Vergil Ortiz Jr. Is Direct – With Both His Punches and Words

Vergil Ortiz Jr. gradually overpowered Antonio Orozco in front of hometown fans in Grand Prairie, Texas

Being perfect at anything in sports is a big deal. Usually after “perfect”, some degree of hype ensues.

Last night in Grand Prairie, Texas 21-year old undefeated knockout specialist Vergil Ortiz Jr. kept both his record perfect, as well as his streak of stopping the opponent in all of his fights. Ortiz abruptly stopped a determined Antonio Orozco in the sixth round after the third knockdown in that frame secured KO No. 14 in as many fights.

I’m going to be honest. I don’t like the way I did in the fight. – Vergil Ortiz Jr.

Orozco (28-2, 17 KOs) rebounded from a shaky sequence along the ropes in the first round to nicely reestablish his momentum and confidence in rounds 3-5. In fact, some of Orozco’s most effective punches in the fourth and fifth rounds left Ortiz with a bloody nose before the hometown fighter headed to the corner for the break.

After looking unable to establish any semblance of a rhythm for a couple rounds, Orozco opened the sixth frame with a seemingly renewed sense of urgency. The sudden change derailed the visiting Californian’s game plan, and a well-timed left uppercut quickly turned close-range to an off-limits zone for Orozco. The punch sent Orozco to a knee, and the power combined with Ortiz’ uptick in aggression portended that the 31-year old from San Diego might be in danger of being stopped for the first time in his career.

A pair of subsequent knockdowns that spanned less than a minute forced referee Mark Calo-oy to step in without a count and halt the fight at 2:16.

Now Golden Boy Promotions, and maybe DAZN’s commentators as well, can and most likely will run wild with Ortiz’s perfection – 14 KOs in 14 fights – but the young fighter’s own post fight comments might tamp down any efforts to talk him up.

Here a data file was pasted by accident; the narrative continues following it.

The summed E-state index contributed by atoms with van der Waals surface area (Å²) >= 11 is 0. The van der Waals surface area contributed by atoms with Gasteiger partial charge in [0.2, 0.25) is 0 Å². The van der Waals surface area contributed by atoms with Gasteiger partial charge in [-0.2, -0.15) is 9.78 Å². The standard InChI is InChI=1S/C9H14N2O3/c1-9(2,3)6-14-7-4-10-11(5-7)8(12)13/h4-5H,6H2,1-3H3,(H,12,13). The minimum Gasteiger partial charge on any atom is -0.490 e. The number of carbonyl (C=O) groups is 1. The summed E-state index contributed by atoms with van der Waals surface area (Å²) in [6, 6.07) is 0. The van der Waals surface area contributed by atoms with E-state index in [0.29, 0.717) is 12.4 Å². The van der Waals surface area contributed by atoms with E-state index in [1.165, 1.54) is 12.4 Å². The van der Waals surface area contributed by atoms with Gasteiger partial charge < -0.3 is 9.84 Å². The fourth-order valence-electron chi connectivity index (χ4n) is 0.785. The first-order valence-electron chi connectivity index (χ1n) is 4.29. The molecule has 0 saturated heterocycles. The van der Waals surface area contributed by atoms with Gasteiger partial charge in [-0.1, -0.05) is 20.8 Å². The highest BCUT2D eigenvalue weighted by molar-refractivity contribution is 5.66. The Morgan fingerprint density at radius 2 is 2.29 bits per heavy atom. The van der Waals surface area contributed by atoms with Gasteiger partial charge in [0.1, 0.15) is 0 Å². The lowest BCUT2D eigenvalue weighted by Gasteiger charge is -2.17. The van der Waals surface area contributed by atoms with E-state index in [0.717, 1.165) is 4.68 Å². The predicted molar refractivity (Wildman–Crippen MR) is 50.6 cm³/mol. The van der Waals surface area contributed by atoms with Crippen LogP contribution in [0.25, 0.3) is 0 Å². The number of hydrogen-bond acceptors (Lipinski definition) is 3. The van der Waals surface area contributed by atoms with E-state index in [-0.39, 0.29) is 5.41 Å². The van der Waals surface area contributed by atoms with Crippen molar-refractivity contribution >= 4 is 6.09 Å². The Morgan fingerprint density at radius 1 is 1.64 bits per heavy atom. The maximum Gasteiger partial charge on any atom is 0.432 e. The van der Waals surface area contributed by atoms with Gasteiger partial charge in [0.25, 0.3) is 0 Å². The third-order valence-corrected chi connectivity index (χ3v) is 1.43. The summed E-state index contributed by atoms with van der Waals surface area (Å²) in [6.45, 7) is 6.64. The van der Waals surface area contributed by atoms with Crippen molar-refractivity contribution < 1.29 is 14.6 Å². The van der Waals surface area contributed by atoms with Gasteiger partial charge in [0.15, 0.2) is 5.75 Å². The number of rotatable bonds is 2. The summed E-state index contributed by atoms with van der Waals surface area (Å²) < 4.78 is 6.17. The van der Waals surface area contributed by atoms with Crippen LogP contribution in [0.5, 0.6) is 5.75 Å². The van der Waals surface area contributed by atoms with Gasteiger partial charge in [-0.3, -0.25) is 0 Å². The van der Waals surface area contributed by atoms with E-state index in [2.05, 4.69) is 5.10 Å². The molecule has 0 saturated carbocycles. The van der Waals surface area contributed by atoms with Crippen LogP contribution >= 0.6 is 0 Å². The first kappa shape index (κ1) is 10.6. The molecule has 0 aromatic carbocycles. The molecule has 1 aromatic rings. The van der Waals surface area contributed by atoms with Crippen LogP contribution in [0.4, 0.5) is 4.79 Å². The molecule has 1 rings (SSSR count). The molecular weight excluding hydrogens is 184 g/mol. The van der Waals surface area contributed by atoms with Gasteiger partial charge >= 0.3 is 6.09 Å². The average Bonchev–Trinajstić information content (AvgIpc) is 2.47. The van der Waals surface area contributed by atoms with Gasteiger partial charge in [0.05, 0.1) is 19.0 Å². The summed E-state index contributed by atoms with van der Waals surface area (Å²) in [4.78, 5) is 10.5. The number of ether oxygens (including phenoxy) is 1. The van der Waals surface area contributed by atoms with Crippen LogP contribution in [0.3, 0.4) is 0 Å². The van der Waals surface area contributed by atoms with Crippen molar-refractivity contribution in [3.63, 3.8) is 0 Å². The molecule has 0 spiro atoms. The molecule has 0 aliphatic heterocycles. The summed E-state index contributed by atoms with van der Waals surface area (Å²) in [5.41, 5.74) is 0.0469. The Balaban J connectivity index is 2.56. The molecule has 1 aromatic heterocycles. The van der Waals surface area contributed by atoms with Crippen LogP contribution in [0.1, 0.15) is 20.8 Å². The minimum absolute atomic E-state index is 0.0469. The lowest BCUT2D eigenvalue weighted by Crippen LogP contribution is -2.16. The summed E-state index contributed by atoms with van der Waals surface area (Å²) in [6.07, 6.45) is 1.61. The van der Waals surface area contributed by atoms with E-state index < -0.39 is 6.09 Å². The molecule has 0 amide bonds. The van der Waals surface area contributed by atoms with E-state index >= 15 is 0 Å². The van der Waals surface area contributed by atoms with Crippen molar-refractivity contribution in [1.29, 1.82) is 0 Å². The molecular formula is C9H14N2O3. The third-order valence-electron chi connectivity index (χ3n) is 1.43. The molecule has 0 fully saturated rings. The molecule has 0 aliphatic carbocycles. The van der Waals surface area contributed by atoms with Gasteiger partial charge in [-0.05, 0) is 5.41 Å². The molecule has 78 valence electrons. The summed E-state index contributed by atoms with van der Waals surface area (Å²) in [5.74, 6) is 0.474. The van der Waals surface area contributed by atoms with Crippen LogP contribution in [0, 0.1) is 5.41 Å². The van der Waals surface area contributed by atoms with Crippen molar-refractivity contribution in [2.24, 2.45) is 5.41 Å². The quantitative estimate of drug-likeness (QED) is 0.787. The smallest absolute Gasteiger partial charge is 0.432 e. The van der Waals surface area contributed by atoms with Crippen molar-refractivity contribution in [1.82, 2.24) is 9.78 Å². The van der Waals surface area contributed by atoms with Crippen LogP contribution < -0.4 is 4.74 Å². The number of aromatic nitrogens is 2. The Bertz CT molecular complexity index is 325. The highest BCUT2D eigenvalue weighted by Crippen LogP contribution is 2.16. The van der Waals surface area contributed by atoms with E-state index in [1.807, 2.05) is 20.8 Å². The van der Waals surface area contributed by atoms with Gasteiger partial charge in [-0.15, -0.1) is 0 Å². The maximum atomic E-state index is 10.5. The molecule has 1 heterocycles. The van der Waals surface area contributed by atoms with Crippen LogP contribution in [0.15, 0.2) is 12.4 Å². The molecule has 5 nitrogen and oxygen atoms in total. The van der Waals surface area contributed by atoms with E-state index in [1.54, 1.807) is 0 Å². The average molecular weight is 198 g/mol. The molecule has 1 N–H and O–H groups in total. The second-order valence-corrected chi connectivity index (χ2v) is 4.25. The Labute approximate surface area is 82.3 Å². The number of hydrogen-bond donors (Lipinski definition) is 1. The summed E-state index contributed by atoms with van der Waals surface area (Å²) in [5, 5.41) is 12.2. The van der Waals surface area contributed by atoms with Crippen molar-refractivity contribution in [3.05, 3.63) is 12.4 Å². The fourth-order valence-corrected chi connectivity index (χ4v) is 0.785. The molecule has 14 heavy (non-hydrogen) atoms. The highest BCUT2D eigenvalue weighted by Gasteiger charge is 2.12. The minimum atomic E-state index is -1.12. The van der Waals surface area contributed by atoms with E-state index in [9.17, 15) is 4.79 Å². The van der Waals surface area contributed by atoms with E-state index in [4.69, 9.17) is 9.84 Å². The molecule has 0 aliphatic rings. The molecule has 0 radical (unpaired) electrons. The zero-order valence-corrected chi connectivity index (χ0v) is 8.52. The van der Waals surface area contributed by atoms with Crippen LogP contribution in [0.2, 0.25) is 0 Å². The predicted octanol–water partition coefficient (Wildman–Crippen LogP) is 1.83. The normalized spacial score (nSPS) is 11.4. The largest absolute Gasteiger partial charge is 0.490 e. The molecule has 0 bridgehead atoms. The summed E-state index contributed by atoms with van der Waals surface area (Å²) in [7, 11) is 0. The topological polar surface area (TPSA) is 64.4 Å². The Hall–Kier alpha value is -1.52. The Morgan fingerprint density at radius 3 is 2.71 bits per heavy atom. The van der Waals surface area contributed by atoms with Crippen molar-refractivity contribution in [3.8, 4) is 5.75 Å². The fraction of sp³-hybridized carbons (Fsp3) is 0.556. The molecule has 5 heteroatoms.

“I’m going to be honest. I don’t like the way I did in the fight,” said Vergil Ortiz Jr. “I don’t even know how many rounds we went; that’s how into the fight I was, but the first three, four rounds, I could have done way better. I definitely have a long way as a boxer to reach that world champion status. But we’re going to keep making those improvements, and we’re going to learn from this fight. I’ve been getting all these KOs. I’ve been saying that they haven’t been getting in my head, but as you can see in that first round, I got a little excited. Maybe I could have ended it, maybe not, but I had to force myself to slow down, and I’m just going to learn from this fight.”

The performance still elevates Ortiz as a must-see rising talent in one of boxing’s premier divisions – especially coming in the wake of his destructive three-round victory over Mauricio Herrera in May. Ortiz’ unexpected self-evaluation did occur after the ideal ending for a fight, so his remarks won’t result in the short-term uncertainty that now surround Lightweight attraction Teofimo Lopez, and his next move, following his unanimous decision over Masayoshi Nakatani last month. In contrast, Ortiz likely faces another step up type foe, while Lopez’ first 12-round performance, which included a late Nakatani rally, came in an eliminator that secured him a bout with IBF champion Richard Commey.

There are several key positive takeaways for Ortiz. The win captured him the WBA Gold Welterweight title, marking a successful move up from Super Lightweight. He thrilled his hometown fans in Grand Prairie, and his aggressive hard-punching style easily lends itself to future dates at a any number of solid venues throughout the state of Texas. He withstood some effective moments from Orozco – who was also making his debut at 147-pounds – and experienced some different kinds of adversity in the win. And lastly, in addition to fighting in his hometown, he may have learned what might need be improved to maintain optimal focus on fight night in case a world title opportunity was to happen in nearby Dallas.

Ortiz’ honest assessment of himself was great to hear and see. He appears to be well-grounded, and the belief he publicly expressed in his Golden Boy team comes at a good moment for the organization and its roster. Ortiz never fully lost control of the fight, and Orozco’s moments of success were resoundingly overshadowed by the younger fighter’s ability to dig deep within himself to instantly change the complexion of a fight. With that attribute in place, all of the other necessary qualities of a world champion can be fine-tuned in time for the kid’s first title shot.

All photos by Tom Hogan/Hoganphotos 

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